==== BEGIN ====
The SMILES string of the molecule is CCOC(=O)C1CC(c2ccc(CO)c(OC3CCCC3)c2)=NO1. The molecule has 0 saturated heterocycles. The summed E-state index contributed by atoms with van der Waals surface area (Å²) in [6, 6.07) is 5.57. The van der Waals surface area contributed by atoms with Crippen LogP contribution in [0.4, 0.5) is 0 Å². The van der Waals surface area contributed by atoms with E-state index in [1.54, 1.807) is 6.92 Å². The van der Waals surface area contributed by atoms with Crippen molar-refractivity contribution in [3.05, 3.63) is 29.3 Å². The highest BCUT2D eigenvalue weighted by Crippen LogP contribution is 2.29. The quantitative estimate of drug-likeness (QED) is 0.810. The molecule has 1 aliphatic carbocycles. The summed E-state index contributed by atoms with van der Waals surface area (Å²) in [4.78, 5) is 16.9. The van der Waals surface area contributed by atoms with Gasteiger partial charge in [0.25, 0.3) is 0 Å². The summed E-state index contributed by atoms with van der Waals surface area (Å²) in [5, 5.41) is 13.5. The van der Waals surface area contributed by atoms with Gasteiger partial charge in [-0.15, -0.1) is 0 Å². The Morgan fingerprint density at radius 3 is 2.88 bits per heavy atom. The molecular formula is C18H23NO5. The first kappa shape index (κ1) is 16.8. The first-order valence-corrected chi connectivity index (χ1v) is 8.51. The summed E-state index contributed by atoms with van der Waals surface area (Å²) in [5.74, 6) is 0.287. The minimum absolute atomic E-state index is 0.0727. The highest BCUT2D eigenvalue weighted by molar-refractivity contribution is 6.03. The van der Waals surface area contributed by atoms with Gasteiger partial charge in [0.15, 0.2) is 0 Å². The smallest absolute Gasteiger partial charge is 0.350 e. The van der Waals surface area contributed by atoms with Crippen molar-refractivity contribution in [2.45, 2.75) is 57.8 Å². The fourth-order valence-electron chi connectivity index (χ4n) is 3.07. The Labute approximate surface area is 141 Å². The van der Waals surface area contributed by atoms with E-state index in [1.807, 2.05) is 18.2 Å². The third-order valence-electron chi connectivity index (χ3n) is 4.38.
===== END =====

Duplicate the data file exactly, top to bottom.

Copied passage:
The SMILES string of the molecule is CCOC(=O)C1CC(c2ccc(CO)c(OC3CCCC3)c2)=NO1. The molecule has 0 saturated heterocycles. The summed E-state index contributed by atoms with van der Waals surface area (Å²) in [6, 6.07) is 5.57. The van der Waals surface area contributed by atoms with Crippen LogP contribution in [0.4, 0.5) is 0 Å². The van der Waals surface area contributed by atoms with E-state index in [1.54, 1.807) is 6.92 Å². The van der Waals surface area contributed by atoms with Crippen molar-refractivity contribution in [3.05, 3.63) is 29.3 Å². The highest BCUT2D eigenvalue weighted by Crippen LogP contribution is 2.29. The quantitative estimate of drug-likeness (QED) is 0.810. The molecule has 1 aliphatic carbocycles. The summed E-state index contributed by atoms with van der Waals surface area (Å²) in [4.78, 5) is 16.9. The van der Waals surface area contributed by atoms with Gasteiger partial charge in [0.25, 0.3) is 0 Å². The summed E-state index contributed by atoms with van der Waals surface area (Å²) in [5, 5.41) is 13.5. The van der Waals surface area contributed by atoms with Gasteiger partial charge in [-0.15, -0.1) is 0 Å². The Morgan fingerprint density at radius 3 is 2.88 bits per heavy atom. The molecular formula is C18H23NO5. The first kappa shape index (κ1) is 16.8. The first-order valence-corrected chi connectivity index (χ1v) is 8.51. The summed E-state index contributed by atoms with van der Waals surface area (Å²) in [5.74, 6) is 0.287. The minimum absolute atomic E-state index is 0.0727. The highest BCUT2D eigenvalue weighted by molar-refractivity contribution is 6.03. The van der Waals surface area contributed by atoms with Gasteiger partial charge in [0.15, 0.2) is 0 Å². The smallest absolute Gasteiger partial charge is 0.350 e. The van der Waals surface area contributed by atoms with Crippen molar-refractivity contribution in [2.45, 2.75) is 57.8 Å². The fourth-order valence-electron chi connectivity index (χ4n) is 3.07. The Labute approximate surface area is 141 Å². The van der Waals surface area contributed by atoms with E-state index in [1.807, 2.05) is 18.2 Å². The third-order valence-electron chi connectivity index (χ3n) is 4.38.